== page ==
The spend or save debate

It’s the new dinner party conversation.

It starts with the weather, how unseasonal it is and how unfair that we have to suffer it at Christmas. It then moves onto Christmas shopping, the conditions of retail, how truly awful Australian retail websites are, the great deal we just got overseas buying online and then, there it is: the big question of Christmas 2010 that no one knows quite yet how to answer. Will Australians keep saving next year?

It is something we all want to know. We need to know. And the reason is that we are all feeling pretty confident about how things are travelling and looking forward to a better year next year, except for this particular fly in the ointment.

Consumers are saving the most they ever have since 1987. Now many people won’t remember the mood before 1987. Back then people saved for things and no one talked about equity in their homes. Of course, property prices in the late 80s boom turned into a national sport and people spent the next two decades spending their home equity to fund holidays to Bali.

But it is the tail end of the GFC. People are exhausted, satiated after decades of spending, amazed Australia got off so lightly and a little bit frightened that we are not out of the woods yet. The horror stories that have emerged out of the US and Europe of ordinary people being left with negative equity in their homes and forced to walk away has impacted on our psyche.

So when Reserve Bank governor Glenn Stevens recently called on Australians to save, unusually they heeded his call. Many property owners are looking at the new year and figuring that interest rates are going to rise.

The latest missive out from the Reserve Bank today indicates there won’t be any interest rate rises early in the new year, however we can’t completely bank of this.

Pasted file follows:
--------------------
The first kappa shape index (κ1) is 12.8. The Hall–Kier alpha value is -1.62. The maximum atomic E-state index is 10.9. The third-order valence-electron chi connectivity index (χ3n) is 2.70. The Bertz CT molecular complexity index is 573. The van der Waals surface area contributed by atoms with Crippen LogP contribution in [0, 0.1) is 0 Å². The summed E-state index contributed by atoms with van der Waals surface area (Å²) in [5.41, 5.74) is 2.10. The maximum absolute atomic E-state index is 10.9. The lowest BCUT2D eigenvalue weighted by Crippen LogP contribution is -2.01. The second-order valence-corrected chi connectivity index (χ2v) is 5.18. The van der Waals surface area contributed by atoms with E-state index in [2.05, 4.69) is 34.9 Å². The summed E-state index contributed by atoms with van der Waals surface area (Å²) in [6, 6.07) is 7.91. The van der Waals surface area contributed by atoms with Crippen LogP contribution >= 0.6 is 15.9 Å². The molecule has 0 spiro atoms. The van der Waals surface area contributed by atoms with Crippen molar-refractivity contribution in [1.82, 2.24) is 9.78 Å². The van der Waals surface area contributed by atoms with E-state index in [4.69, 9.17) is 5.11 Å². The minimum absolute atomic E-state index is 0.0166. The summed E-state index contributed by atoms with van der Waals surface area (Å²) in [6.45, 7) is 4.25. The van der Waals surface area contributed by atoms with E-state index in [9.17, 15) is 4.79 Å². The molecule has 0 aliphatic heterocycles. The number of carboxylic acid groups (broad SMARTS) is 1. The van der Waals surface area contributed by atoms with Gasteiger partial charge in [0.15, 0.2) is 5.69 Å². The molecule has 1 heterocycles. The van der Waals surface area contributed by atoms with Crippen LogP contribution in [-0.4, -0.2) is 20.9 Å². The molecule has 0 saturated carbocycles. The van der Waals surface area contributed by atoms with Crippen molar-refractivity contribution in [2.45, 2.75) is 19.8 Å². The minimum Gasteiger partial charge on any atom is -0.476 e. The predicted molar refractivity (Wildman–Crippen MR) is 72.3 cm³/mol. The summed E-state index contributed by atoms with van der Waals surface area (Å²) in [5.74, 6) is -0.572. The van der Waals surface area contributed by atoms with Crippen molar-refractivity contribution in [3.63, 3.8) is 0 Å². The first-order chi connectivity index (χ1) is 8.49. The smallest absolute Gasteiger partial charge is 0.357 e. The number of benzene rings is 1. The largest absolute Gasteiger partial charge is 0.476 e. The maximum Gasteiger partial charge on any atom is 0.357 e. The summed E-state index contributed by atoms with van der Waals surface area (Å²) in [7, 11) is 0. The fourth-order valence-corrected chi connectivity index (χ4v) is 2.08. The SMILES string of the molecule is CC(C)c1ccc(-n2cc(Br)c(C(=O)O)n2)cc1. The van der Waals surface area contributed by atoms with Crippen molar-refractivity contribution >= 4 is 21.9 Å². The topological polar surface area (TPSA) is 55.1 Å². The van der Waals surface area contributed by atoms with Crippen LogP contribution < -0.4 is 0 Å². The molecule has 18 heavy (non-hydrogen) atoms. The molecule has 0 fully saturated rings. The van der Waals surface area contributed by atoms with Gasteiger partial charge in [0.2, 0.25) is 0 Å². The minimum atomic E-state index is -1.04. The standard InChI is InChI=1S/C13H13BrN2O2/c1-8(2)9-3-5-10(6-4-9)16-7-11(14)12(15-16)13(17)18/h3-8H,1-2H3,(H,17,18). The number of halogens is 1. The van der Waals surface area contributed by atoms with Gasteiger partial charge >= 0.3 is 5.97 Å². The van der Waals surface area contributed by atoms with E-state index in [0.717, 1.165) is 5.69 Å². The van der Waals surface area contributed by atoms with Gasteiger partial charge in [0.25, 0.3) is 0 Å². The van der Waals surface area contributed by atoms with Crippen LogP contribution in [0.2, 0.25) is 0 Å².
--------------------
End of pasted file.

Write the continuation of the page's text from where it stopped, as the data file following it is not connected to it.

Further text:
The quarterly GDP outcome was a little softer than had been expected in November and while pick-up in business investment was in line with the forecasts, consumption growth had been weaker. There are few signs that commercial construction was picking up. Business credit had fallen again in October while spending and borrowing by the household sector remained subdued.

And no surprise to anyone, the Reserve Bank confirmed a “surprisingly large fall in the ABS estimate of retail spending in October” with consumer confidence falling after the increases in interest rates in early November.

But the bad news – at least for retailers – is that the mood of Australians doesn’t look like changing any time soon. So for what it is worth and if I don’t catch up with you for dinner over the holidays, here is my view. Aussies will keep saving well into 2011 in anticipation of more rate rises, less business credit and the possibility of more bad news from overseas.

There will be a flow-on affect across the economy which means the start of 2011 is going to require a lot of focus, flexibility and a big dose of entrepreneurial zeal. Fortunately our SmartCompany readers have that in spades!

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